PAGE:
Humoral Immunity and Development of Obliterative Bronchiolitis Post Lung Transplantation - is there a Link?
ABSTRACT Lung transplantation is considered a definitive treatment for many end stage lung diseases. However, the lung is rejected more commonly than other solid organ allografts. Obliterative bronchiolitis (OB) is the leading cause of chronic allograft dysfunction and the key reason why five year survival of lung transplant recipient is only 50%. The pathophysiology of OB is incompletely understood. While there is a clear role for immune response to donor antigens, also known as anti- human leukocyte antigens (anti-HLA), evidence is emerging about the role of autoimmunity to self antigens. This review will highlight the current understanding of humoral immunity in development of OB post lung transplantation.
Article: Lessons and Limits of Mouse Models[Show abstract] [Hide abstract]
ABSTRACT: Seminal studies in rabbits and rodent transplantation models by Peter Medawar revealed that cellular processes, rather than humoral antibodies, are central to the acute rejection of transplanted organs, and much of basic transplantation research continues to be focused on the biology and control of these cells, which were subsequently shown to be T cells. However, the success of current immunosuppression at controlling T-cell-mediated rejection has resulted in an increasing awareness of antibody-mediated rejection in the clinic. This, in turn, has fueled an emerging interest in the biology of allospecific antibodies, the B cells that produce these antibodies, and the development of mouse models that allow their investigation. Here we summarize some of the more widely used mouse models that have been developed to study the immunobiology of alloreactivity, transplantation rejection and tolerance, and used to identify therapeutic strategies that modulate these events.Cold Spring Harbor Perspectives in Medicine 12/2013; 3(12). DOI:10.1101/cshperspect.a015495 · 7.56 Impact Factor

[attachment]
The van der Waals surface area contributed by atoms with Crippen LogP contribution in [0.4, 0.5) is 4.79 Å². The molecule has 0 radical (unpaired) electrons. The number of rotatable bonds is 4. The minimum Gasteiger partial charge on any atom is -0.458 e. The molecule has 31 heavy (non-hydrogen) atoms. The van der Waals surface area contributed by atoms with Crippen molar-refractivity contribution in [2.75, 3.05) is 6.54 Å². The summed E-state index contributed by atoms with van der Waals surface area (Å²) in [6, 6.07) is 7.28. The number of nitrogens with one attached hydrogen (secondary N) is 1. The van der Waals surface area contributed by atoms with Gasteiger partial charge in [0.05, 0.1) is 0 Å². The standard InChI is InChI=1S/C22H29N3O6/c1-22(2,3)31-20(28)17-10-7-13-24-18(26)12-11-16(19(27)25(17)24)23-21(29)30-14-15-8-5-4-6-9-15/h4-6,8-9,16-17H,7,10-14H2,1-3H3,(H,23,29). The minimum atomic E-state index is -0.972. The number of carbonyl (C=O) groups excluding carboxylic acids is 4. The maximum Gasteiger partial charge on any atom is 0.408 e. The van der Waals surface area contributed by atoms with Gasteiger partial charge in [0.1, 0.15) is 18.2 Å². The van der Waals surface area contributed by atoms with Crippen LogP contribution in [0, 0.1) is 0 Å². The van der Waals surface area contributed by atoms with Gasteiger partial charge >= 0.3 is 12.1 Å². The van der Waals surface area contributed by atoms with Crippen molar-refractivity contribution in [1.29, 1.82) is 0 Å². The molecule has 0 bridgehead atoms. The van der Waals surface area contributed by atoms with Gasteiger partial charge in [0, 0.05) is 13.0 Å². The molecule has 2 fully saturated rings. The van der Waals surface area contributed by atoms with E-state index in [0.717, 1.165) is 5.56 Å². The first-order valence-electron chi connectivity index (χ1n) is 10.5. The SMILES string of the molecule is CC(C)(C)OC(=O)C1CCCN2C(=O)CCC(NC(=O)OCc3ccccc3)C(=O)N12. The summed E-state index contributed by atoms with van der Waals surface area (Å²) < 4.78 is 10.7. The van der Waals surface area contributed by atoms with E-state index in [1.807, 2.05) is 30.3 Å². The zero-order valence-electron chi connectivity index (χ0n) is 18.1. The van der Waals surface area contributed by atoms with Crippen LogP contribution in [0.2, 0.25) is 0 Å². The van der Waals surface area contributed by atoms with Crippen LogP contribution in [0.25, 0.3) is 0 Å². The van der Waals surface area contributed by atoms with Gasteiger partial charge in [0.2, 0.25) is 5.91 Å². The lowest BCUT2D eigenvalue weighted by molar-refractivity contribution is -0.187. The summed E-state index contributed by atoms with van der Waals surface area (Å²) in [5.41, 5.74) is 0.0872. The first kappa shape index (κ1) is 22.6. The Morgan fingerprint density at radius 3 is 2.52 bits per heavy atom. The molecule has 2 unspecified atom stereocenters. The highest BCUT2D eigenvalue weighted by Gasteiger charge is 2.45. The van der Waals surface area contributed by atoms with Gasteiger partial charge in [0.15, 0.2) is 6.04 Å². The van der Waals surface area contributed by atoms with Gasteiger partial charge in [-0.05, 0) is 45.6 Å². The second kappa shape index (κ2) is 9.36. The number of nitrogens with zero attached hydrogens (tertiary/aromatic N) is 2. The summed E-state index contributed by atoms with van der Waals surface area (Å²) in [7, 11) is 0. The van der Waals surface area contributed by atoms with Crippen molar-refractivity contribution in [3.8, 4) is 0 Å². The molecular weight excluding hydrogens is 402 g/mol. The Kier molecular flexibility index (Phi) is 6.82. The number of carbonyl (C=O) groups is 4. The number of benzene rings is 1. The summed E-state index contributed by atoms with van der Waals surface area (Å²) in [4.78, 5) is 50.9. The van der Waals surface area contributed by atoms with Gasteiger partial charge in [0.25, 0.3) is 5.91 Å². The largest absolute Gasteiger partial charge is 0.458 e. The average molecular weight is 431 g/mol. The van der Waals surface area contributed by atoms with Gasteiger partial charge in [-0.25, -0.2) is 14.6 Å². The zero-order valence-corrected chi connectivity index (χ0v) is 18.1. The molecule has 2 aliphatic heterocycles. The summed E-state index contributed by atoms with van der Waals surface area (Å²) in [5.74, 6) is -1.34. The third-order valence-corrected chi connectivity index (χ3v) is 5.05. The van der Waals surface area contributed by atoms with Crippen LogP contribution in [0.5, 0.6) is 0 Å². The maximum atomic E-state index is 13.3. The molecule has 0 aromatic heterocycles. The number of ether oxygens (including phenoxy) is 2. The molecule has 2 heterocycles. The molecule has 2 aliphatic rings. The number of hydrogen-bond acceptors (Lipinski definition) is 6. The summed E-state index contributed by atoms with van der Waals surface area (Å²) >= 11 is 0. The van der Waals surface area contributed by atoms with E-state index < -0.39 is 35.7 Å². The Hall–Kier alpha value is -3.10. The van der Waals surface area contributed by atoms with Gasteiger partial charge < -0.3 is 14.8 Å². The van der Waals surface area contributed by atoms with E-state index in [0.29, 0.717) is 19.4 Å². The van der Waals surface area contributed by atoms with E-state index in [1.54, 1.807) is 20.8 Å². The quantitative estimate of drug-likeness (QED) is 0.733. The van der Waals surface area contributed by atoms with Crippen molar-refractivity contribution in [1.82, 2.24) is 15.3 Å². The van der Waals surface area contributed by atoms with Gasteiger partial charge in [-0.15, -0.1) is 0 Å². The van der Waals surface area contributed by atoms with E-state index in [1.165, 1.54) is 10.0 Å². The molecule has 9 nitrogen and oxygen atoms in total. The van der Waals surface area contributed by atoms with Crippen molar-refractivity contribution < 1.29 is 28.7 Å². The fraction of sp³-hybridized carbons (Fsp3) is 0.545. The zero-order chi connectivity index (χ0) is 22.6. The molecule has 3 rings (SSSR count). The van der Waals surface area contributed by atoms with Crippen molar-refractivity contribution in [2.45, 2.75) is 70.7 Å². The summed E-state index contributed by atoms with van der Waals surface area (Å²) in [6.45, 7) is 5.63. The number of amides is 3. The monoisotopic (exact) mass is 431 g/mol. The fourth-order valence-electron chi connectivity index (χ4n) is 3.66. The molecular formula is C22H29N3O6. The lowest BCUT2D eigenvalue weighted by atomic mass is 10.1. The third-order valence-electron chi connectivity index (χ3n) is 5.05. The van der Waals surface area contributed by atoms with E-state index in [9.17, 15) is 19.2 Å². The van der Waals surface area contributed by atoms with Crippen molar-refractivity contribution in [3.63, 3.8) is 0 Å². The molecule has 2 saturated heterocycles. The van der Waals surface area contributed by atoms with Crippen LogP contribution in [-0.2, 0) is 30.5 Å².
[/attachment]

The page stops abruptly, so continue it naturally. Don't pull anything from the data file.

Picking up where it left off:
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ABSTRACT: This study aimed to investigate the role of inducible costimulatory molecule (ICOS) pathway in the rejection reaction of mice undergoing allogeneic tracheal transplantation. The bronchus was separated from wide-type (WT) BalB/c mice and transplanted into WT BalB/c mice, C57 mice and icos(-/-) mice to prepare the obliterative bronchiolitis (OB) animal model. The transplanted bronchus was pathologically examined; flow cytometry was done to detect the T cell subsets and activity of the bronchus and spleen of recipient mice. 21 d after transplantation, evident rejection reaction was observed and the proportion of Th2 and Th17 cells increased significantly in the bronchus and spleen in C57 mice receiving allogeneic tracheal transplantation when compared with mice with autologous transplantation, but the proportion of Treg cells was comparable between them. When compared with WT BalB/c mice, the proportion of Th2, Th17 and Treg cells reduced markedly and rejection reaction was attenuated in icos(-/-) mice receiving tracheal transplantation, although rejection reaction was still noted. icos knockout may delay the rejection reaction after tracheal transplantation, which might be ascribed to the imbalance among Th2, Th17 and Treg cells.American Journal of Translational Research 01/2014; 6(6):777-85. · 3.23 Impact Factor